Monday, August 23, 2010

Monday Madness - a few of them Morgans

This is an excerpt from a letter, referring to the children of George William Morgan (1844-1892) that I've stumbled upon. A generation where TWO of the boys ended up in an "Insane Asylum". How interesting! What was going on with this family?

Happy Monday Madness!

Hannah Sophia Parks
by Audrey Bissett Swift 4/1998

My grandmother, Hannah Sophia Parks was born in 1848 at Grand Lake, New Brunswick. In 1872 she married George Morgan, a butcher, in Saint John. During her married life she lived on King Street, Guilford Street, and St. James Street: all in West Saint John.

She had six sons and two daughters. William, the oldest, was born in 1873 and Emma, the youngest was born in 1889. Emma died as an infant and so Hannah was left with 7 children who lived into adulthood. My mother [Harriet] was blamed for Emma’s death for she had taken Emma up into the hay loft and then she dropped Emma who landed on her head after falling to ground level. Emma died a few months later.

A turning point in Hannah’s life and the lives of her children was when her husband died of TB in the fall of 1892.

...Hannah was troubled with rheumatism during the period that I knew her. Her father also suffered from this affection. She spent most of her time sitting in a rocking chair and when she walked, she would use a cane and shuffle along.

When her husband died the oldest son, William (Willie) was 19 years old. He took over all the decision making responsibilities for the family. My mother [Harriet] was 8 or 9 years old at this time. She was taken out of school and placed in a sewing factory where she learned to become a seamstress. When we were young she made all our clothes right down to the underwear. When she was 14, Charles Bissett age 23, asked her to marry him. She refused and he went to her brother William and he gave permission. He informed Hattie that the family would no longer support her. Hattie relented and was married shortly after.

During this time, William ran the business of supplying meat to butchers in West Saint John and Saint John. ....

The next son was Albert (Allie) who worked for the Postal Service, was unmarried and always lived with Nana. He was very odd and in hind sight I cannot understand how he held a job. He never talked and his room was off limits. He had a parrot that would scream ‘get out’ when the door was opened. As children we would sneak into his room when he was not home. The walls were covered with stuffed animal heads. At one time Allie had a live monkey and we were scared to death of it. Finally the monkey learned to open the door and Allie had to keep the door locked. One day he forgot to lock the door and the monkey got out room and then out of the house. Allie never found his monkey. Allie lived in the house after Nana died. One night there was a fire in his room and he died. All the neighbors knew that he kept his money buried on the property, and when the family got to the house the yard was dug over. Days later there were a few new cars in the neighborhood.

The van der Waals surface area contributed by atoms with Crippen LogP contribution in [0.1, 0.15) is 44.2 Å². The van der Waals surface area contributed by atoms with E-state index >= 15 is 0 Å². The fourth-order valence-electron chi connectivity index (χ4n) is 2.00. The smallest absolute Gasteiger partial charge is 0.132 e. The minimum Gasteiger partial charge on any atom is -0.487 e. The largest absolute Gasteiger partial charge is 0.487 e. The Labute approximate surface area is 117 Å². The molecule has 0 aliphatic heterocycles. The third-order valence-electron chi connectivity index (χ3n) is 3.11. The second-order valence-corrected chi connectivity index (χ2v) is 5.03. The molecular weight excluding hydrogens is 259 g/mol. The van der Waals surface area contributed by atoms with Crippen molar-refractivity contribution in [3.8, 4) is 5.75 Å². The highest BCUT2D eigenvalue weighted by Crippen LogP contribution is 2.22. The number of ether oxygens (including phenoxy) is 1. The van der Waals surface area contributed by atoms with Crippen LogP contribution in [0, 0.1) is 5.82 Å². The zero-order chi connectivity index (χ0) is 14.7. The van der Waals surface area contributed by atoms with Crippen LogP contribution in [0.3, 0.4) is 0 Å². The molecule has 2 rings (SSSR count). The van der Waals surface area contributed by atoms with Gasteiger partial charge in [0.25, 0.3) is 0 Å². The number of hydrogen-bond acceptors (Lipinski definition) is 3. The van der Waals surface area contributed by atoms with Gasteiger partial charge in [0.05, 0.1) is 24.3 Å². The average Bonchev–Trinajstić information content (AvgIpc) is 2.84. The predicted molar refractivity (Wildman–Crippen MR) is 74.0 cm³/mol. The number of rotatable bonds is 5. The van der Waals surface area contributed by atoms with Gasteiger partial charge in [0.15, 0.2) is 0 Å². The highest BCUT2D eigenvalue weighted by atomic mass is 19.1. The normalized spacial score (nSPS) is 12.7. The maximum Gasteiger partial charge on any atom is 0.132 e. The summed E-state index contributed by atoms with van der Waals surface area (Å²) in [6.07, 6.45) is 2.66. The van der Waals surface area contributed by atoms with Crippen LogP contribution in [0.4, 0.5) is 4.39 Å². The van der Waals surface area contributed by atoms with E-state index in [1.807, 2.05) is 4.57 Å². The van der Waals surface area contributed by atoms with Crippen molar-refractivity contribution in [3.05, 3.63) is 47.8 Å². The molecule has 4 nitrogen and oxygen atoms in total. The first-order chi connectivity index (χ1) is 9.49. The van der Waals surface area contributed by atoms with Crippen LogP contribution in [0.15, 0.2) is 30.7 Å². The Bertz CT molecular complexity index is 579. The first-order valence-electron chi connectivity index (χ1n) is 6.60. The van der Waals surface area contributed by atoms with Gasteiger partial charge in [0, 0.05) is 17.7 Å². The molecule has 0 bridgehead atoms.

Walter was the next son and he moved to the Pennsylvania. He married and had three children. He was a carpenter. Later he moved to Malden, MA and his two daughters lived in Melrose, MA and where known to their cousins. His son, Harold Morgan, lived in Hawaii.

Next came Mitchel. As a young man, he found work in Toledo, Ohio. He never married. He had some mental problem in Ohio and my mother was contacted. As he was Canadian, he couldn’t be hospitalized in the States. She arranged for him to come from Ohio to Massachusetts on the train and he stayed with us for a while. One day while in Malden center, he took off all his clothes and was brought home by the police. My mother then took him to Saint John were he was institutionalized at the Fairville Insane Asylum. Every once in a while Nana would bring Mitchel home and he would end up smashing the plate glass window in the store. After the second time, she never brought him home again. He spent his whole life in Fairville. When we would visit, Mitchel would always say that he didn’t belong there with mental patients and he wasn’t like them.

The next to the youngest son was Fred. He left home at an early age and went to Montreal. There he married a French woman with children. After Allie died in the fire, Fred came home and took over the house. He raised angora rabbits for fur and meat. After the death of his wife, her sister lived with him. Later when Fred died, she stayed on and lived alone in the upper floor of the house....

Ernest was the youngest son. He left home at an early age to go out to western Canada with the harvesters. He had a mental breakdown while with the harvesters and was returned to Saint John. His condition must have been worse than Mitchel’s, as he was never brought home. He spent his entire life in Fairville Insane Asylum. When we would visit him he would just sit there and never say anything. Ernest never married.